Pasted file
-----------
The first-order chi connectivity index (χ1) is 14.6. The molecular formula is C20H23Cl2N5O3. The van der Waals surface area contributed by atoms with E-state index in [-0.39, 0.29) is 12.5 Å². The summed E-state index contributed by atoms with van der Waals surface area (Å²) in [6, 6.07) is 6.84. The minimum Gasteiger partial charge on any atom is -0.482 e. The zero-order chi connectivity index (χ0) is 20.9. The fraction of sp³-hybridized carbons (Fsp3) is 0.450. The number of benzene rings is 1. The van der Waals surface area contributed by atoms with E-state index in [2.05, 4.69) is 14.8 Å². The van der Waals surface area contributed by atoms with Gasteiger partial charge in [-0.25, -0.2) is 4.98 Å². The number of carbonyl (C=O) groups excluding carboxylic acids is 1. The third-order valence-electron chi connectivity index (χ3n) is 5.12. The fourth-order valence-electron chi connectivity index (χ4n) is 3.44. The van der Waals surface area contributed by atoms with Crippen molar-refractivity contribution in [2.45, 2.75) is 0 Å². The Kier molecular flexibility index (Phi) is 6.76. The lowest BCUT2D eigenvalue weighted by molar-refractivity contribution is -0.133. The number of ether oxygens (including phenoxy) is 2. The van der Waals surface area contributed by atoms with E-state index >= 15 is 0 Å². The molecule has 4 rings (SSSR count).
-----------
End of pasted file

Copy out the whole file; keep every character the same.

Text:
The first-order chi connectivity index (χ1) is 14.6. The molecular formula is C20H23Cl2N5O3. The van der Waals surface area contributed by atoms with E-state index in [-0.39, 0.29) is 12.5 Å². The summed E-state index contributed by atoms with van der Waals surface area (Å²) in [6, 6.07) is 6.84. The minimum Gasteiger partial charge on any atom is -0.482 e. The zero-order chi connectivity index (χ0) is 20.9. The fraction of sp³-hybridized carbons (Fsp3) is 0.450. The number of benzene rings is 1. The van der Waals surface area contributed by atoms with E-state index in [2.05, 4.69) is 14.8 Å². The van der Waals surface area contributed by atoms with Gasteiger partial charge in [-0.25, -0.2) is 4.98 Å². The number of carbonyl (C=O) groups excluding carboxylic acids is 1. The third-order valence-electron chi connectivity index (χ3n) is 5.12. The fourth-order valence-electron chi connectivity index (χ4n) is 3.44. The van der Waals surface area contributed by atoms with Crippen molar-refractivity contribution in [2.45, 2.75) is 0 Å². The Kier molecular flexibility index (Phi) is 6.76. The lowest BCUT2D eigenvalue weighted by molar-refractivity contribution is -0.133. The number of ether oxygens (including phenoxy) is 2. The van der Waals surface area contributed by atoms with E-state index >= 15 is 0 Å². The molecule has 4 rings (SSSR count).